SAN FRANCISCO, California — As Americans waste more fuel and spend more time stuck in traffic than ever before, the founder of car-sharing service Getaround says her startup is leading the way towards a future that's less reliant on owning a car.
Jessica Scorpio, 29, started Getaround so drivers could share their personal cars when they're not in use — making the owner extra cash while reducing the number of cars on the road.
"We saw a big opportunity to make better use of the cars we already own," Scorpio told NBC News correspondent Olivia Sterns at the startup's San Francisco headquarters. "There's a billion cars that sit idle 23 hours a day, and it's just a really underutilized asset. So we started about five years ago building the hardware technology to make this platform a reality."
Scorpio sees car-sharing — alongside ride-sharing and self-driving cars — as critical to a future in which people aren't so tightly tied to their automobiles.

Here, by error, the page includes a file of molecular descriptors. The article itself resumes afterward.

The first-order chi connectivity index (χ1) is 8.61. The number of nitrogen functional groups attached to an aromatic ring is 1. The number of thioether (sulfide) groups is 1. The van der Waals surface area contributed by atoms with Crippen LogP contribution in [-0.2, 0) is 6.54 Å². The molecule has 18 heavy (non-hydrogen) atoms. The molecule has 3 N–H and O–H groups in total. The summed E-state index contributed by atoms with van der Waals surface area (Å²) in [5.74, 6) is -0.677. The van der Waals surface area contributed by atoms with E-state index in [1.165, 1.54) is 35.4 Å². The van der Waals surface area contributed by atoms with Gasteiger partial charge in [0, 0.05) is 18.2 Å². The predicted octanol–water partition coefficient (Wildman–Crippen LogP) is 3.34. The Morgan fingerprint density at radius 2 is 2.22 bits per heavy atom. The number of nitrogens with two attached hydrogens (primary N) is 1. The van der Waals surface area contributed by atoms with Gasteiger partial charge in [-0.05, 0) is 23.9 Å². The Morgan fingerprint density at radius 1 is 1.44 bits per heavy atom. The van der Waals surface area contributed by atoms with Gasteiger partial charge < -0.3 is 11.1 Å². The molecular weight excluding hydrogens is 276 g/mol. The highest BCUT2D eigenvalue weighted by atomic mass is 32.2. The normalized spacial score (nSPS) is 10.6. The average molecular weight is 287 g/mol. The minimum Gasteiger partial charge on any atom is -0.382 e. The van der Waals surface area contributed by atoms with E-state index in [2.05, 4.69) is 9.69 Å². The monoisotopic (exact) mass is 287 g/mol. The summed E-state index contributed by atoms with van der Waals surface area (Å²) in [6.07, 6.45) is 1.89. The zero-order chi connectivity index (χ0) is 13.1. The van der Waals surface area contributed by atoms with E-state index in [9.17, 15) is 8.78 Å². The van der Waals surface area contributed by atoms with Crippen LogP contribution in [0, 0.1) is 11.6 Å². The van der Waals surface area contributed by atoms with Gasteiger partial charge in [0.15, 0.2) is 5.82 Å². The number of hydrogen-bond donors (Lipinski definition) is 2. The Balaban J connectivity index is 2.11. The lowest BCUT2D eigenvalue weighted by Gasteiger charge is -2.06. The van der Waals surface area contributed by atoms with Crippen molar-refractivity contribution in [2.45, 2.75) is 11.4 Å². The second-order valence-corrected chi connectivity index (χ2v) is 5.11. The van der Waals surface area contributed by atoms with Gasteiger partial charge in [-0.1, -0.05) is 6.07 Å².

"The car industry and the future of mobility is really changing. Very quickly. Basically you're seeing a shift from ownership which has been very predominant, over to access," Scorpio said.
In the Bay Area, there are more than 2,000 vehicles available to book through Getaround — an average of one on every block, according to Scorpio. And even she's taking part in sharing her vehicles.
"A few years ago, I owned no cars and I'd never owned a car in my entire life," says Scorpio, with a laugh. "And I now have seven today."
All seven of her cars, which include an Audi A4 and Mini Cooper, are available to be booked on Getaround.
All Getaround trips include insurance, the cost of which is included in the rental price. The company screens its drivers, and has a rating and review system.
Getaround is in 11 U.S. cities now and has raised more than $43 million from investors, including from big names like Alphabet chairman Eric Schmidt and Yahoo's Marissa Mayer. And Scorpio is optimistic about the company's expansion. Getaround plans to widen its reach to other cities later this year.
"In five years we're going to be in every major city around the world, I would say."